Another striking thing about this movie is the set design. The cul-de-sac was such a character in the movie. You’re not moving around. There aren’t elaborate sets in different countries, like “Mission: Impossible.” How important was that setting to the film?
I always thought that it needed to be a fairly sterile environment. Her home, her neighborhood, her school. I wanted it to all be fairly… cold. You know what I mean? Not really warm or nurturing. Kind of institutional. There was a great show at one of the big museums – I think it might have been the Museum of Modern Art, but I’m not sure – years ago, called “The Pleasures and Terrors of Domestic Comfort.” I got the catalog of that show. When I started thinking about the look of this movie, I went over all these (images) with the production designer, James Chinlund, who is really gifted. We wanted to see the electric cords coming out of the wall, and all of the vents. When we were sound mixing the movie, whenever the doors opened it was kind of like a pneumatic thing. There are these closed, air-conditioned environments that you can feel. It’s like an air lock, almost.
Yeah. Very artificial, and sanitized, and cleaned up. Because that’s also something about female sexuality. Women have to be controlled, and sanitized, and shaved, and made up. It was an architectural extension of that. William Eggleston was one of the photographers we really responded to.
And then at the same time, working with Tom Sigel, the cinematographer… you know, the story has mythic elements. From a sort of Joseph Campbell viewpoint, there’s kind of a call to adventure, with the magazines. She really descends into an underworld, and is reborn at the end. Literally, when you see that baby. By having the architectural elements be very cold, we would be shooting in a way that was really warm, almost like a fairy tale. In a way, it is like a fairy tale. You look at the symbology of Little Red Riding Hood, it’s exactly the same story. So… I hope I answered your question, sort of (laughter).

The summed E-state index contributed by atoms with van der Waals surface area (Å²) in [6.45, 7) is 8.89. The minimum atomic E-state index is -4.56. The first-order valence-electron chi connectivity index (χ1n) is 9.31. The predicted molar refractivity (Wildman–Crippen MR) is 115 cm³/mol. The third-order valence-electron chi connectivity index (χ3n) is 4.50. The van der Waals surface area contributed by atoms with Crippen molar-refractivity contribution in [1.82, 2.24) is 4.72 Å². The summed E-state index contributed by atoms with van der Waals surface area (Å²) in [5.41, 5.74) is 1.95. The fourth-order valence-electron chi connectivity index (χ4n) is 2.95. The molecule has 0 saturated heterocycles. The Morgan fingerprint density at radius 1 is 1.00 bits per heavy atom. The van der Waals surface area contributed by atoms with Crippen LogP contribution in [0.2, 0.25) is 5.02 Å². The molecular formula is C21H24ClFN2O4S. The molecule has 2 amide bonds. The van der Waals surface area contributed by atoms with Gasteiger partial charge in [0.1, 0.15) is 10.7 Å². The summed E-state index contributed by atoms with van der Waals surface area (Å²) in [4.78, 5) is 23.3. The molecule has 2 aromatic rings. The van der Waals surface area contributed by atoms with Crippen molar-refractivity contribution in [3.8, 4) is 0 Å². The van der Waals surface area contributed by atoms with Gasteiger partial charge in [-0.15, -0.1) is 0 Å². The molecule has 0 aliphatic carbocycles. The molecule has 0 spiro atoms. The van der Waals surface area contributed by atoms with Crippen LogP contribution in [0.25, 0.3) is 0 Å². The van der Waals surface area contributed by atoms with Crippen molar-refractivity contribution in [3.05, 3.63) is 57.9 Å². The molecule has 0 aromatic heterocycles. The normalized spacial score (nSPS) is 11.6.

You did. There was that sterility, in both the cul de sac, and the school.
The school’s like a prison. I saw that school, and was like, “Oh, that’s great!”
Some of the most influential movies of our time have been about young people in perilous situations. These are roles that are hard for people to digest. There will be people who say, “I’m a father and I’m mad that a young actress has to be put through that.” How would you respond to that?
Nobody forced her. I mean, it’s a great role. It’s one of the greatest roles that an actress could get in her entire lifetime. She was eighteen. Her mother was on the set every day. And the story we’re telling is I think really important, in trying to shed light on how these things actually happen.
And statistically, they do happen.
They happen a lot. Hello. We live in a culture where pornography is a big commodity. I bet you a lot of those girls are eighteen. I mean, open up Playboy. Those girls are like nineteen, twenty. Let’s not kid ourselves. That’s what I would say. And I would say, if you are the father of a young daughter, you talk to her, and you let her know that she can come to you with anything. And that she doesn’t need to be ashamed of her body, or afraid to talk to you about those things. That’s what you need to do. Don’t get mad at me.
Why do you think a guy like me would well up at the end of this movie? I’m still trying to work this out (laughter).
You know what? Because you are expecting her to be destroyed. You’re expecting her not to bounce back. The fact that her life is taking a big turn for the better, and that there is hope, and that she’s not destroyed by this process, is really moving. The conventional mythology is that she’s damaged goods.
But in a sense, she came out of this…
Stronger. And in control of her own body and destiny. She’s gonna be taken care of and parented by people who really know how to do it. Her whole life is ahead of her.
Posted on September 9, 2008 in Interviews by KJ Doughton